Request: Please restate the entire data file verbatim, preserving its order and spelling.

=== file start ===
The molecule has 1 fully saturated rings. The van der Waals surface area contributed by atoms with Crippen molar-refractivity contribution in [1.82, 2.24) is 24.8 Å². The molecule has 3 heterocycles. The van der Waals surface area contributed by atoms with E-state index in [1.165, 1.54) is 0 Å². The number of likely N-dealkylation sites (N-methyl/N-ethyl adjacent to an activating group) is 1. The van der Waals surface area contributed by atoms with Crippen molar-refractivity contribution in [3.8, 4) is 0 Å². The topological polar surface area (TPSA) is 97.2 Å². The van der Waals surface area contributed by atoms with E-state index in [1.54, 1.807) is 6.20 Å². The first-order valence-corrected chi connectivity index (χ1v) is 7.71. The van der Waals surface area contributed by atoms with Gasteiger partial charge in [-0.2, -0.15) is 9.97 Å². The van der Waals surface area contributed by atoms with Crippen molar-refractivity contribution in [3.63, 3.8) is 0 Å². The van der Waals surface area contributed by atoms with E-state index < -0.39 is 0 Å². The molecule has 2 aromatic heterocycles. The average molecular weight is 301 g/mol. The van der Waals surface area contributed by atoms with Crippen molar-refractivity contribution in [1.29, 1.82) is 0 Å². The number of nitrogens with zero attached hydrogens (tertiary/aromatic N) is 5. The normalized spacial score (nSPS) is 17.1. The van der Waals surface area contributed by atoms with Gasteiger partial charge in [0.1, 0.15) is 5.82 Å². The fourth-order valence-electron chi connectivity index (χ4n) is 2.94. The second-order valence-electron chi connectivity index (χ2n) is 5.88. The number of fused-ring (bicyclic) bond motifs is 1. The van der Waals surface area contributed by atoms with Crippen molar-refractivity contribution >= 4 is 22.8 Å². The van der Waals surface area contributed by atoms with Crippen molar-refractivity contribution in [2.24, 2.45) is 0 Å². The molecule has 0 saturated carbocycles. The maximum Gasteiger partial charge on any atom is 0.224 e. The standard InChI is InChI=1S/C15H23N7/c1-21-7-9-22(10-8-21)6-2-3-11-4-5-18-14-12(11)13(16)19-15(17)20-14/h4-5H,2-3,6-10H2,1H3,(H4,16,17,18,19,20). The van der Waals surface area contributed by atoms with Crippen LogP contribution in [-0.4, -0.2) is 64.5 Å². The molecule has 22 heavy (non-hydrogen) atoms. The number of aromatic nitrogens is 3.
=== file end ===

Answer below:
The molecule has 1 fully saturated rings. The van der Waals surface area contributed by atoms with Crippen molar-refractivity contribution in [1.82, 2.24) is 24.8 Å². The molecule has 3 heterocycles. The van der Waals surface area contributed by atoms with E-state index in [1.165, 1.54) is 0 Å². The number of likely N-dealkylation sites (N-methyl/N-ethyl adjacent to an activating group) is 1. The van der Waals surface area contributed by atoms with Crippen molar-refractivity contribution in [3.8, 4) is 0 Å². The topological polar surface area (TPSA) is 97.2 Å². The van der Waals surface area contributed by atoms with E-state index in [1.54, 1.807) is 6.20 Å². The first-order valence-corrected chi connectivity index (χ1v) is 7.71. The van der Waals surface area contributed by atoms with Gasteiger partial charge in [-0.2, -0.15) is 9.97 Å². The van der Waals surface area contributed by atoms with Crippen molar-refractivity contribution in [3.63, 3.8) is 0 Å². The van der Waals surface area contributed by atoms with E-state index < -0.39 is 0 Å². The molecule has 2 aromatic heterocycles. The average molecular weight is 301 g/mol. The van der Waals surface area contributed by atoms with Crippen molar-refractivity contribution in [1.29, 1.82) is 0 Å². The number of nitrogens with zero attached hydrogens (tertiary/aromatic N) is 5. The normalized spacial score (nSPS) is 17.1. The van der Waals surface area contributed by atoms with Gasteiger partial charge in [0.1, 0.15) is 5.82 Å². The fourth-order valence-electron chi connectivity index (χ4n) is 2.94. The second-order valence-electron chi connectivity index (χ2n) is 5.88. The number of fused-ring (bicyclic) bond motifs is 1. The van der Waals surface area contributed by atoms with Crippen molar-refractivity contribution >= 4 is 22.8 Å². The van der Waals surface area contributed by atoms with Crippen molar-refractivity contribution in [2.24, 2.45) is 0 Å². The molecule has 0 saturated carbocycles. The maximum Gasteiger partial charge on any atom is 0.224 e. The standard InChI is InChI=1S/C15H23N7/c1-21-7-9-22(10-8-21)6-2-3-11-4-5-18-14-12(11)13(16)19-15(17)20-14/h4-5H,2-3,6-10H2,1H3,(H4,16,17,18,19,20). The van der Waals surface area contributed by atoms with Crippen LogP contribution in [-0.4, -0.2) is 64.5 Å². The molecule has 22 heavy (non-hydrogen) atoms. The number of aromatic nitrogens is 3.